As interior designer Kelly Hoppen reveals breast cancer diagnosis, what happens at a screening?
Interior designer Kelly Hoppen, who starred in BBC show Dragons’ Den, has revealed her breast cancer diagnosis after eight years of avoiding mammograms.
The 63-year-old, who only learned last month she was “out of the woods” after being given the all-clear, said she was compelled to share her story to urge other women to never miss a screening.
Writing in the Daily Mail, Hoppen said she could not believe her “own stupidity” after ignoring routine mammogram invitations for eight years.
“It was a foolish thing to do, which is why I am writing this now: it’s a cautionary tale, a warning to others, not to be too frightened, too harried by the demands of work to go to your appointments,” she said, revealing her mother had a breast cancer scare when she was relatively young.
Hoppen credited her executive assistant and personal assistant with ensuring she finally followed through with an appointment in September.
The results eventually found Ductal Carcinoma In Situ (DCIS) – meaning some cells in the lining of the ducts of the breast tissue had started to turn into cancer cells, but had not yet started to spread into the surrounding breast tissue.
According to Macmillan, DCIS is the “earliest possible form of breast cancer”, which “needs to be treated but is not life-threatening”.
Hoppen said: “[My doctor] explained that I’d been very fortunate indeed: DCIS is the very mildest form of cancer.
“It was in two milk ducts and I was booked in to have the cancer cells removed from the ducts — an awful procedure which made me feel very sore.
“I was hugely fortunate. Although I’d neglected my check-ups, I was lucky that my cancer was detected early.
“Had it not been, I might have faced a less happy outcome. Actually, I might not be here writing this cautionary tale now.”
She added there was 10 to 15% chance the cancer will return, but she vowed never to skip a mammogram again.
“I have my next one booked for September and you can be assured that I’ll be there,” she said.
According to the NHS, breast cancer is the most common type of cancer in the UK.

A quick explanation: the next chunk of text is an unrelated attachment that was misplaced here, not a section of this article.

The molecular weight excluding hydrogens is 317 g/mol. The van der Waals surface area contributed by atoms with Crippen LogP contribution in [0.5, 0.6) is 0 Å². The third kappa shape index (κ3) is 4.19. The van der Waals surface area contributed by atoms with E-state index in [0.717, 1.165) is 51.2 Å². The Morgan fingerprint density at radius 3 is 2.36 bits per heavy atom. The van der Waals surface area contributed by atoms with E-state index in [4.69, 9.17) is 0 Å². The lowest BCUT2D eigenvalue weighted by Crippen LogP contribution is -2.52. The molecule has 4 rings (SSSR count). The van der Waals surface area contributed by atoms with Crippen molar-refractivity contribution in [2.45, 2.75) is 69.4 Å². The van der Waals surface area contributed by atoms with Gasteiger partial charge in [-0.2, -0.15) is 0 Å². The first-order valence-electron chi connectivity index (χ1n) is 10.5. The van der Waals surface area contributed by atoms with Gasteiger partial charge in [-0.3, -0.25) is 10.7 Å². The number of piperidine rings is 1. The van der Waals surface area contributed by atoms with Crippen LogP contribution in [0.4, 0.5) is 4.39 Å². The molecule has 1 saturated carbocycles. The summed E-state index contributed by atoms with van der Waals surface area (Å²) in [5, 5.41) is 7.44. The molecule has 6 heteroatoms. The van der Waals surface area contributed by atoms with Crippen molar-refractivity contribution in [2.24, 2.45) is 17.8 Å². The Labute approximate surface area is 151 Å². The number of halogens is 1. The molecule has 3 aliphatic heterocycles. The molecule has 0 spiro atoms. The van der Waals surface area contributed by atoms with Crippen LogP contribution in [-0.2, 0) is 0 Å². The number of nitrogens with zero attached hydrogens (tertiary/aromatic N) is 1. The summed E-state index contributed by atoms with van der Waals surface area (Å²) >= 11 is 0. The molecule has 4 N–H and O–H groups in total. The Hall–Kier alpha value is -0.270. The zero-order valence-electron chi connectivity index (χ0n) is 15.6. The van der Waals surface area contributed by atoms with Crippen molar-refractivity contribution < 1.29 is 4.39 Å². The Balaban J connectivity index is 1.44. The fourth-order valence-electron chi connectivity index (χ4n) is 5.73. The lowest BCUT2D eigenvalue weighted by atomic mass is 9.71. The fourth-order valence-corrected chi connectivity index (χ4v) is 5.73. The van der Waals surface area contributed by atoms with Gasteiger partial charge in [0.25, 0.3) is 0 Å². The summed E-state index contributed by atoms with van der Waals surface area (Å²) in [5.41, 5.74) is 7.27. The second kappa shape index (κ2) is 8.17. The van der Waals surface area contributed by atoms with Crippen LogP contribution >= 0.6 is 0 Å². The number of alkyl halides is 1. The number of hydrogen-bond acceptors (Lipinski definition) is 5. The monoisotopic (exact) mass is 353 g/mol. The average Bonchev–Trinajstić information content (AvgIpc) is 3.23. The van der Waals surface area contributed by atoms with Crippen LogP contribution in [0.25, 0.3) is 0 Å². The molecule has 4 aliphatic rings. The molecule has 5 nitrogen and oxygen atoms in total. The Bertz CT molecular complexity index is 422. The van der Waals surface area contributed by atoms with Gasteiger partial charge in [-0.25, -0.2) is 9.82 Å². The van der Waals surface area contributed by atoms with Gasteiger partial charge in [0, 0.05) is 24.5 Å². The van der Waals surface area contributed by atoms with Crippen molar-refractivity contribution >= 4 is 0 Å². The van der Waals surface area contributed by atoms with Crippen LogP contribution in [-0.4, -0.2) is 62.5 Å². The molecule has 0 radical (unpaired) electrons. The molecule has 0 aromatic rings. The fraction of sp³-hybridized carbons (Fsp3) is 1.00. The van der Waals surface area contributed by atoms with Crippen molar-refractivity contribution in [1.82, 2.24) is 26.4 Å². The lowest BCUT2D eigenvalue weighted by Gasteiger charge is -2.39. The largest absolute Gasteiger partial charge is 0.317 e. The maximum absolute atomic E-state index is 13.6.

Most women diagnosed with breast cancer are over the age of 50, but younger women can also get breast cancer.
The NHS has said it is “vital” that women check their breasts regularly for any changes and always have any changes examined by a GP.
In rare cases, men can also be diagnosed with breast cancer.
About one in eight women in the UK are diagnosed with breast cancer in their lifetime, but the NHS screening system aims to catch the disease early, which gives women a much better chance of survival. So what should happen at a screening when you’re invited to have one?
1. If you’re registered with a GP, you’ll be invited for your first screening between your 50th and 53rd birthday, although in some areas there is a trial starting from the age of 47. Over 70, you’ll stop receiving invitations, but you can still request one. If you have breast implants, you should let the staff know beforehand, because they can make a mammography less effective.
2. The X-ray, or mammogram, will be done at a specialist clinic or a mobile breast screening unit by a female practitioner. Take a partner or friend with you for support if you’re feeling anxious.
3. Before the exam, staff will ask about any breast problems you’ve had and explain the procedure. You’ll need to undress to the waist for the exam.
4. Your breasts will be X-rayed one at a time. Each breast is placed on the X-ray machine and a clear plastic plate will be gently lowered onto it, to compress and flatten the breast, which helps ensure a clear X-ray.
5. The mammographer will go behind a screen, and you’ll be asked to keep still for several seconds while two X-rays are taken of each breast – from above and from the side.
6. Some women experience pain, while many just find the process a bit uncomfortable, but it only takes a few minutes and the compression doesn’t harm the breasts. The appointment will take less than half an hour overall.
7. Some people worry about the amount of radiation used in mammograms, but it’s a low dose, similar to the amount you’d get from a couple of long haul flights.
8. Afterwards, the mammogram is checked for abnormalities and you and your GP will receive the results within two weeks.
For more information on what to do if you think you’ve been missed in the breast cancer screening error, visit Breast Cancer Care.
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